Does that mean we will get another one?

I like to think, in a way, that Rare Exports and Big Game are the same style, which I definitely will continue.

Both films have big helicopter set pieces. Is there something about the visual of kids and freight dangling from helicopters that appeals to you?

[Laughs] I wanted to make it a little better this time. We'll see what happens in the third one.

Big adventure movies often pair oddly matched couples to get the job done, and yours, with the President of the United States, and a 13-year-old boy from Lapland, might just be the strangest. Do you have any favourite oddball pairings?

I cannot think of any right at this moment, but it is always nice to get people together that are not coming from the same place, to see what will happen to them. I like the quiet scenes of Oskari and the President sitting by the camp fire and stuff like that before you really start with the action. Those moments are important.

Both of your films are anchored around the father/son dynamic, with mentorship a part of the package. Is there something about that which directly appeals to you when you are writing the screenplays?

I don't know, exactly. My father was great, and I didn't have that kind of problems in that sense with my father. But it is the easiest way to think of a nice underdog story. When nobody relates to the kid and his father doesn't believe in him. When you have your father give you a compliment, that is a huge thing. I was trying to, with Petri Jokiranta, my producer, put together an underdog story that will be the worst beginning and the biggest end.

Onni, your real life father plays your father on screen twice now, both in RARE EXPORTS and BIG GAME, what is the dynamic of father/son on the movie set?

Onni Tommila: Well, same as always. Because he is my father and he gives good advice. No, I don't think there is much of difference, because we're related.

Years ago when you were here with RARE EXPORTS, someone asked the question, "Why were there no women in the film?" And to this day, I still remember your answer, "If there were women there, they would talks some sense into the men, and the movie wouldn't happen."  With BIG GAME, you have one woman in the Pentagon [Felicity Huffman] but I wonder if that element, to get away with all the craziness happening in the wilderness and the the government, do you still feel that way?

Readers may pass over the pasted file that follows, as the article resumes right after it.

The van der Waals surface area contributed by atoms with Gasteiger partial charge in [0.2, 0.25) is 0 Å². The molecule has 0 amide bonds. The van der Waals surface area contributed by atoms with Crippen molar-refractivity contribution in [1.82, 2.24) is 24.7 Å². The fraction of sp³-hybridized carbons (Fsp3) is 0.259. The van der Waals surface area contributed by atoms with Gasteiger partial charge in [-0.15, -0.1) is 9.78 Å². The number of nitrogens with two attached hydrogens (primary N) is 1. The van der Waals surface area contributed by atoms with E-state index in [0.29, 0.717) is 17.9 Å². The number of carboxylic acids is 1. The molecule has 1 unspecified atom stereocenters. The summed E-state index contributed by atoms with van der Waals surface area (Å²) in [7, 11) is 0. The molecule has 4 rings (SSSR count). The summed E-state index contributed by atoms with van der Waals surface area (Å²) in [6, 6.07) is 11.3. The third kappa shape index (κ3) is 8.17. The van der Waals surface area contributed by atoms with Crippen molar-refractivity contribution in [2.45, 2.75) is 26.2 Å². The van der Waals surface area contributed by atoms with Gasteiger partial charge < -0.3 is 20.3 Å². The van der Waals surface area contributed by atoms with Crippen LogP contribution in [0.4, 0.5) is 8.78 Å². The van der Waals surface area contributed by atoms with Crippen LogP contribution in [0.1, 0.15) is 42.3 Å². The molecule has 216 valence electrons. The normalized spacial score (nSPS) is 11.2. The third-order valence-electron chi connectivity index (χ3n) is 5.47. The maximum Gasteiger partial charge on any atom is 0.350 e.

I do. It is hard for me to think of a, for instance in this movie, Oskari to have a mom. It doesn't fit. It is not there. I don't know why I think that, it is really hard to explain. Maybe I will do something with a few more women in it. Maybe.

Your THELMA AND LOUISE will get made some day?

[Laughs] Well, maybe not that kind of movie. 

In North America, we are so overprotective, bubble wrapping, our children, and we didn't do this so much back in the 1970s and 1980s, the time when all the Amblin Entertainment movies were coming out. It is interesting to see, even in a movie, a 13-year-old gets to go into the woods (moms or not) for a couple days to hunt on his own, from a North American perspective. Do Northern European parents give their kids a bit more freedom, and a little less smothering than North Americans?

I had a lot of conversations with a lot of people when we were writing this thing. Was it believable, or was it too much? I don't think it is too much. Let's just do it.